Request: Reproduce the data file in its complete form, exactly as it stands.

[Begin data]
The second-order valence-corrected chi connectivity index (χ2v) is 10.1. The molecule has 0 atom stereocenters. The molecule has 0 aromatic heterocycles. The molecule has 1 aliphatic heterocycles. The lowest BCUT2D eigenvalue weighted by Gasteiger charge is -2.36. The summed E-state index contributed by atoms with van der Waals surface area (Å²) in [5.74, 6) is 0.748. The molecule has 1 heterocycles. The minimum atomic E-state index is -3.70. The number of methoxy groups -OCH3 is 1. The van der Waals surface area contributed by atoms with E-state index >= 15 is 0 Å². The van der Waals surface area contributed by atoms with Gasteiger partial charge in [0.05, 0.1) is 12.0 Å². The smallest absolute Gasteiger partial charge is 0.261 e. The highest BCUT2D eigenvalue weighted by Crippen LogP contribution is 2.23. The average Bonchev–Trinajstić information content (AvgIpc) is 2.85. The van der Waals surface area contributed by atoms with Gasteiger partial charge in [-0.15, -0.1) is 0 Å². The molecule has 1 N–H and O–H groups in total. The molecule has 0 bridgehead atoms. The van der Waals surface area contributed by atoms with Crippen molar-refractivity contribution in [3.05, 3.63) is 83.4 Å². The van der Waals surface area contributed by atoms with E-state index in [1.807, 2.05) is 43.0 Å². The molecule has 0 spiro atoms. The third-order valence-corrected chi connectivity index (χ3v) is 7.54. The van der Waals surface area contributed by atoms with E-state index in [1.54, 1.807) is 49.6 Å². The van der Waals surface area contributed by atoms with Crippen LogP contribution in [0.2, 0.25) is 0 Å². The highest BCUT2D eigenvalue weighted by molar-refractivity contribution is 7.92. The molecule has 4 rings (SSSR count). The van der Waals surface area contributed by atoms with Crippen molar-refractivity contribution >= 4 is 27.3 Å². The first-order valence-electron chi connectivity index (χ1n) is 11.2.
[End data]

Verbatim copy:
The second-order valence-corrected chi connectivity index (χ2v) is 10.1. The molecule has 0 atom stereocenters. The molecule has 0 aromatic heterocycles. The molecule has 1 aliphatic heterocycles. The lowest BCUT2D eigenvalue weighted by Gasteiger charge is -2.36. The summed E-state index contributed by atoms with van der Waals surface area (Å²) in [5.74, 6) is 0.748. The molecule has 1 heterocycles. The minimum atomic E-state index is -3.70. The number of methoxy groups -OCH3 is 1. The van der Waals surface area contributed by atoms with E-state index >= 15 is 0 Å². The van der Waals surface area contributed by atoms with Gasteiger partial charge in [0.05, 0.1) is 12.0 Å². The smallest absolute Gasteiger partial charge is 0.261 e. The highest BCUT2D eigenvalue weighted by Crippen LogP contribution is 2.23. The average Bonchev–Trinajstić information content (AvgIpc) is 2.85. The van der Waals surface area contributed by atoms with Gasteiger partial charge in [-0.15, -0.1) is 0 Å². The molecule has 1 N–H and O–H groups in total. The molecule has 0 bridgehead atoms. The van der Waals surface area contributed by atoms with Crippen molar-refractivity contribution in [3.05, 3.63) is 83.4 Å². The van der Waals surface area contributed by atoms with E-state index in [1.807, 2.05) is 43.0 Å². The molecule has 0 spiro atoms. The third-order valence-corrected chi connectivity index (χ3v) is 7.54. The van der Waals surface area contributed by atoms with E-state index in [1.54, 1.807) is 49.6 Å². The van der Waals surface area contributed by atoms with Crippen LogP contribution in [0.2, 0.25) is 0 Å². The highest BCUT2D eigenvalue weighted by molar-refractivity contribution is 7.92. The molecule has 4 rings (SSSR count). The van der Waals surface area contributed by atoms with Crippen molar-refractivity contribution >= 4 is 27.3 Å². The first-order valence-electron chi connectivity index (χ1n) is 11.2.